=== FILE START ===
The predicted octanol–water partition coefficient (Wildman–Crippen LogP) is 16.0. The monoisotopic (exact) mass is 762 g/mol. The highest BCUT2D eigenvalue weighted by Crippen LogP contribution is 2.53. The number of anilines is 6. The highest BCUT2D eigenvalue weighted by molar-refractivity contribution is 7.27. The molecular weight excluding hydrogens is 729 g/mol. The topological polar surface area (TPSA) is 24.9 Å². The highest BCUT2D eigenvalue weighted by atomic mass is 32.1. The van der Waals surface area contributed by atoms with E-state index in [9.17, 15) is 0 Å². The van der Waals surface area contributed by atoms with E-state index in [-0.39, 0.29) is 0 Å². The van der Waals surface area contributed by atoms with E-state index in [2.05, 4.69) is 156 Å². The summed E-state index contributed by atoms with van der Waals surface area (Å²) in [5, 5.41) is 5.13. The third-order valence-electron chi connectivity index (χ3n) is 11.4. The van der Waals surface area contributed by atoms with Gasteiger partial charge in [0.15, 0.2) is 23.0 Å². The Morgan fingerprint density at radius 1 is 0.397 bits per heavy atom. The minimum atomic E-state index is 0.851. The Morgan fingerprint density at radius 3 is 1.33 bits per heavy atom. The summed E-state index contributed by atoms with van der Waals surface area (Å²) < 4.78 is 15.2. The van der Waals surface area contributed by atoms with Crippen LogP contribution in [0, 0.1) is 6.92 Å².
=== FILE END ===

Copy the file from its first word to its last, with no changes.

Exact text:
The predicted octanol–water partition coefficient (Wildman–Crippen LogP) is 16.0. The monoisotopic (exact) mass is 762 g/mol. The highest BCUT2D eigenvalue weighted by Crippen LogP contribution is 2.53. The number of anilines is 6. The highest BCUT2D eigenvalue weighted by molar-refractivity contribution is 7.27. The molecular weight excluding hydrogens is 729 g/mol. The topological polar surface area (TPSA) is 24.9 Å². The highest BCUT2D eigenvalue weighted by atomic mass is 32.1. The van der Waals surface area contributed by atoms with E-state index in [9.17, 15) is 0 Å². The van der Waals surface area contributed by atoms with E-state index in [-0.39, 0.29) is 0 Å². The van der Waals surface area contributed by atoms with E-state index in [2.05, 4.69) is 156 Å². The summed E-state index contributed by atoms with van der Waals surface area (Å²) in [5, 5.41) is 5.13. The third-order valence-electron chi connectivity index (χ3n) is 11.4. The van der Waals surface area contributed by atoms with Gasteiger partial charge in [0.15, 0.2) is 23.0 Å². The Morgan fingerprint density at radius 1 is 0.397 bits per heavy atom. The minimum atomic E-state index is 0.851. The Morgan fingerprint density at radius 3 is 1.33 bits per heavy atom. The summed E-state index contributed by atoms with van der Waals surface area (Å²) < 4.78 is 15.2. The van der Waals surface area contributed by atoms with Crippen LogP contribution in [0, 0.1) is 6.92 Å².